MADRAS: CHAPTER EIGHT
It’s been two years here and I still can’t believe I have been away from you all. How is Janani? I received your letter and was glad to know things are taken care of for now. I am under the charge of a most obnoxious person here called Sharpe. He seems to be holding some bitter grudge against me. He behaved very kindly at first and spoke warmly of father but since then, has been wholly engaged in insulting and punishing me. He has claimed the foulest blames against father, damn him. I cannot truly say that I am fine here but do know, that I shall strive with all I have to be worthy of bearing father’s name. Give my affection to Janani. And do not write too often, I know it costs a lot for mailing. I shall be home for Christmas, which is December in two months. Please treat Janani with understanding and don’t let her be too burdened by everything. I cannot write anymore for fear of breaking down. At times, the urge to board the Madras train and come and see you is so strong but I fight it away with grave effort. How I miss home and everyone. I am ashamed to say I am not as strong as I thought I could be or father would have wanted me to be. This shall suffice for now until further can be said when I can see you all on December. God bless and keep you mother.
Within those two years, Chandru had shaken off his false bravado and ego and matured into a man well beyond his years. He had borne hardships with such resolve and grim persistence. He had learnt to master his emotions. He had become whom he’d always aspired to be but strangely enough, the majority of this changes had come beside and to a great extent, due to the Major and his harsh ways. He was naturally a stern man but he seemed to be very much so towards Chandru but he had always retained a kind of a respect towards Chandru and had helped him and taken care of him in ways Chandru himself was not aware of.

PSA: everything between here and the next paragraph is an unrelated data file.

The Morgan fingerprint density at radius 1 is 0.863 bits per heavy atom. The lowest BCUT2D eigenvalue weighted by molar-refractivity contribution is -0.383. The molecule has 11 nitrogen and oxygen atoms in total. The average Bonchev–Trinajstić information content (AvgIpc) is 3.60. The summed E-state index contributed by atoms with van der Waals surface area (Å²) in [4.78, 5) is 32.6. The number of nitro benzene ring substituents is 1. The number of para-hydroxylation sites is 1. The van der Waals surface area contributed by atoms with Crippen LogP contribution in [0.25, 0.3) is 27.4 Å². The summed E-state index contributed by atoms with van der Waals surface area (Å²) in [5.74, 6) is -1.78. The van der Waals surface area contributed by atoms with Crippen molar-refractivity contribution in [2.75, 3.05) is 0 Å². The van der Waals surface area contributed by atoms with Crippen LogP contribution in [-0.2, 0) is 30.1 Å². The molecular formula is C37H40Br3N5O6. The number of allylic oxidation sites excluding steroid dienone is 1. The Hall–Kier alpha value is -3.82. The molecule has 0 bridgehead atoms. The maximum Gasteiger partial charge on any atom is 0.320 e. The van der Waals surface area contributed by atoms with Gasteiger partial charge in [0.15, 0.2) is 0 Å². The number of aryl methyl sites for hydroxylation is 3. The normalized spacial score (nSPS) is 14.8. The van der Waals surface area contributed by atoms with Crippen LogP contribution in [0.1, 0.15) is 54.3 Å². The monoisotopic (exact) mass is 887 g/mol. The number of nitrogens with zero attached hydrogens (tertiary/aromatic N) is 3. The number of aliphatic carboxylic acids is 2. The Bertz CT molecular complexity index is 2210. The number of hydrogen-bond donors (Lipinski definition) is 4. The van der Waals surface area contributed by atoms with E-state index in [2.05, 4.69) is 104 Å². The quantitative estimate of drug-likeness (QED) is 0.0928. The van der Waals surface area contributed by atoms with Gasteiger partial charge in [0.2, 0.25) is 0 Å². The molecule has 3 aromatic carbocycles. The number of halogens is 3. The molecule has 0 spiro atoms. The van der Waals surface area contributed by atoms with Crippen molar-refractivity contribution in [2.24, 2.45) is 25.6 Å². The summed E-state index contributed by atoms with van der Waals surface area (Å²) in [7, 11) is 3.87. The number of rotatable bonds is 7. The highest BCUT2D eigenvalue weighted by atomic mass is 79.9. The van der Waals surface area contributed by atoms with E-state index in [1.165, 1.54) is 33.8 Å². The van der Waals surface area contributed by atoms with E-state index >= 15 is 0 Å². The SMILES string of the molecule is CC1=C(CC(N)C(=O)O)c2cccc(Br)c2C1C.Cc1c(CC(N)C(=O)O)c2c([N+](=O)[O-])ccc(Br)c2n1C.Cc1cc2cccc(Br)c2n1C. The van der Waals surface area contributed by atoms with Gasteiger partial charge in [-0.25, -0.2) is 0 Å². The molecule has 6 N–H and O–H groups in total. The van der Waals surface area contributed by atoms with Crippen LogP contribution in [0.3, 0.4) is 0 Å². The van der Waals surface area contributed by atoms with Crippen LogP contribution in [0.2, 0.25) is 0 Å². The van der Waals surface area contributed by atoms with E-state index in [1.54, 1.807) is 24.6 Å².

He nursed the brandy glass, swirling it thoughtfully and gazing into the glowing embers in the fire. He let out a sigh and took up his pen and ink and sat down heavily at the desk. He rung the bell.
“Fetch Officer ChandraKumar”
The man bowed and left.
The Colonel breathed in and sank into the cushion of the chair, closing his eyes.
A knock sounded.
A tall young man, able bodied, firm lipped with steady eyes and stately manners swept noiselessly in and stood before the desk of the Major. His shoulders were assured and broad, his chin had such resolve. There was dignity in his stance which was much alike the Major’s himself.
“Sit down” said the Major.
“No thank you, sir” said the other, suavely.
The Major looked up. And a corner of his mouth broke into a sad smile.
“All right then, Officer, I have called you down here for I wanted to have a talk with you”
“Pray, proceed” replied Chandru.
The Major breathed in heavily and roused himself to sit upright. He planted his arms and started to stand, talked as he did so, “I am afraid I have bad news for you, Officer”.
“Oh” said Chandru.
The Major slipped slightly and Chandru ventured to walk forward and help him stand.
“As you know, cadets who have completed their initial training are going home this December, you however, cannot.”
Chandru remained silent.
“I have chosen you and four other officers for the Delhi camp this year”.
The Major looked thoughtfully at Chandru before saying, “Where your father passed away”.
Chandru gave a grim nod.
“What do you say, then, Mr. ChandraKumar”.
Chandru’s heart sank inside as he replied slowly, “ Yes Sir”.